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I'm trying to implement a custom UISlider (subclass of UISlider), that behaves in a similar way to the native slider that has a glow around the thumb when it's highlighted. I'm having trouble with this, though.

The (effective) width of the highlighted thumb is obviously greater than the normal thumb (due to the glow). If I add transparent pixel padding to the normal state image, so that both images have the same width, the issue is that the normal state thumb never looks like it reaches the end of the track (it does reach the end, but the padding makes it appear otherwise).

If I use thumbRectForBounds: to offset the thumb to line up correctly with the beginning of the track, it only makes the issue worse at the other end.

If I keep both images only as wide as they need to be (ie, no padding on the normal state, and the two are not the same width), I've gotten closer. I can set the offset independently in thumbRectForBounds: based on the UIControl.state, but it seems like the there's some math magic going on behind the scenes. The only place where the UISlider thinks the images for both states line up perfectly is the exact center.

It seems like I may need to implement some math that determines the offset of the highlight state based on it relative position along the track. It would need an y-offset of zero at the center (the UISlider would center both images, which means they align). At the extremes, it would need a y-offset that completely makes up for the glow. And in between it would need to interpolate the y-offset.

This seems like a lot of work to recreate something the native slider does though, so perhaps I'm missing something obvious.

Update Current solution:

It's not entirely portable, since it makes some assumptions about the size of the glow being added. I'm adding the glow with an image rather than drawing it directly to the CALayer. I haven't tested how performant this is yet.

Essentially I create a layer that's a square whose dimensions are the height of the default state thumb image, center it over the thumb, and then draw the glow (only the glow, not a separate image of a thumb with a glow, as would be done with a hightlight state image) into the layer.

- (CGRect)thumbRectForBounds:(CGRect)bounds trackRect:(CGRect)rect value:(float)value {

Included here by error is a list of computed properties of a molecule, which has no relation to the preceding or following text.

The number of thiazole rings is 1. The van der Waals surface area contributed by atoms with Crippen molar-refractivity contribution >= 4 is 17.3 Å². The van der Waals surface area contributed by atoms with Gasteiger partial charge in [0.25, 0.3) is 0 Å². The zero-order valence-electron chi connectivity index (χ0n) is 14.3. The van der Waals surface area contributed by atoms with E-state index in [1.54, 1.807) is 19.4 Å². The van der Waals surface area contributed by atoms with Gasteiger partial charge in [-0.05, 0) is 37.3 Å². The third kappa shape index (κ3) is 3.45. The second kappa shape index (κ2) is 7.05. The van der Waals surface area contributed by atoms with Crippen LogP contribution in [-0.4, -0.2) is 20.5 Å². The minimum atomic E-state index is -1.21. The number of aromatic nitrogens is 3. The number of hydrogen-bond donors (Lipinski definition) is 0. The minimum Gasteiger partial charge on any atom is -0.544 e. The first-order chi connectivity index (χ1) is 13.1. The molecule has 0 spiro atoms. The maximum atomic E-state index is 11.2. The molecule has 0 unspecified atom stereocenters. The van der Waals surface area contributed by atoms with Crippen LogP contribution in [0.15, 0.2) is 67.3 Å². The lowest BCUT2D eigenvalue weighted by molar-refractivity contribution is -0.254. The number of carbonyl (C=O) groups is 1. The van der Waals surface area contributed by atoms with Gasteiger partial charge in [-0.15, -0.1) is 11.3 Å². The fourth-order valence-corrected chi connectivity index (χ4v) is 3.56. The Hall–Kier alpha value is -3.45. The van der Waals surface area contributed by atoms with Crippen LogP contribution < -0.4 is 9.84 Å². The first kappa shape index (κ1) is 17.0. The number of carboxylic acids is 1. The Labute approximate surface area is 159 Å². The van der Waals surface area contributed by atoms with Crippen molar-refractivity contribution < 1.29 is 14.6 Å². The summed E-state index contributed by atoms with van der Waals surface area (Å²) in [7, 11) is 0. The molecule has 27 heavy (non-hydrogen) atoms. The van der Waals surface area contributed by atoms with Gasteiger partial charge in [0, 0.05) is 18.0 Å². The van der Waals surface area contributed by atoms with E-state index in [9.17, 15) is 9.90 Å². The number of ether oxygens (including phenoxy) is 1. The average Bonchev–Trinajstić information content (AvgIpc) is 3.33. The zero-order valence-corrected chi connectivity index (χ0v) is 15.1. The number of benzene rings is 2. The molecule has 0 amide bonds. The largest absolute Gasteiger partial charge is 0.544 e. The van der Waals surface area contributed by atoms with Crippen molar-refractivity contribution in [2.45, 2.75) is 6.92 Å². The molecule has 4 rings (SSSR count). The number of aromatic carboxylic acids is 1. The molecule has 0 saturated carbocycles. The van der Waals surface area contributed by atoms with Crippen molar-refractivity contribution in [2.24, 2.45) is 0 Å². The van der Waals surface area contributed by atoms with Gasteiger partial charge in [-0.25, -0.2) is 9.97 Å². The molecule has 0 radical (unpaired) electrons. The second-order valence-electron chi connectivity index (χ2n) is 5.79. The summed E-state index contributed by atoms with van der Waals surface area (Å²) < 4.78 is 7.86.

CGRect r = [super thumbRectForBounds:bounds trackRect:rect value:value];

  [thumbHighlightOverlayLayer removeFromSuperlayer];
  thumbHighlightOverlayLayer = [CALayer layer]; 

  int x = r.origin.x + (r.size.width / 2) - (r.size.height / 2);
  thumbHighlightOverlayLayer.frame = CGRectMake(x, r.origin.y, r.size.height, r.size.height);

  UIImage* thumbHighlightOverlayImage = [UIImage imageNamed:@"thumb-highlight"];
  thumbHighlightOverlayLayer.contents = (id)thumbHighlightOverlayImage.CGImage;

  switch (self.state) {
    case UIControlStateHighlighted:
      [[self layer] addSublayer:thumbHighlightOverlayLayer];

  return r;
share|improve this question
The question is mainly in regards to the track image, not the thumb image. Writing my own slider may still be the only answer here, but since I'm trying to recreate native behavior, I'm still wondering if there's a way to avoid needing to do that. – farski May 7 '12 at 13:29
up vote 1 down vote accepted

instead of adding glow effect in the image, it may be better to add it dynamically. you can use CALayer to add glow effect.


share|improve this answer
Interesting. I'll give it a shot, thanks. – farski May 9 '12 at 22:57
That will be quite hard, as UISlider doesn't seem to have any subviews or sublayers to which you could add a shadow. – Andreas Ley May 10 '12 at 12:41
Like Andreas says, this isn't completely straight forwards since there's no direct access to the thumb image's view, but I have come up with a solution that seems to be working. Thanks for the idea, Tejesh. – farski May 10 '12 at 14:34
@farski Thank you. It would be nice if you could share the working solution. – Tejesh Alimilli May 17 '12 at 3:44
I added it to my original post last week. – farski May 17 '12 at 13:41

You could roll your own slider, which isn't as complicated as it may sound but would still require a few hours of coding.

However, the simplest solution would be to just set custom track images as well:

  1. Create custom "minimum"/"maximum" track images with padding (transparent pixels) on the left/right side. The padding should be as large as your glow's radius minus the thumb radius (11pt).
  2. Apply images to your UISlider with setMinimumTrackImage:forState: and setMaximumTrackImage:forState:
  3. Increase your slider width by the size of the added padding
share|improve this answer

I came across a similar problem with a custom slider for one of my apps. Unlike the normal slider, the track is a static number line, so I don't need separate minimum and maximum track images. Yet, I needed an extra large hot spot for the thumb. So I made my thumb image with extra padding of transparent pixels, and I assigned transparent images to the track. The visible track is just a UIImageView behind the slider (actually one UIImageView behind a group of sliders). The edges of the slider extend well beyond the edges of the track image.

My suggestion is to make the visual construction of your intended slider by combining multiple views instead of knocking against the limitations of customizing a UISlider. If you can do without a changing track, you could duplicate my technique. Or you could manipulate the frame of a UIView or two to make custom tracks adjust whenever the slider changes value. If you need to use this same slider more than once in your app you can package up the group of views into a UIView subclass. Depending upon how complex your slider action gets, there may come a point where making a custom control would be the more prudent choice.

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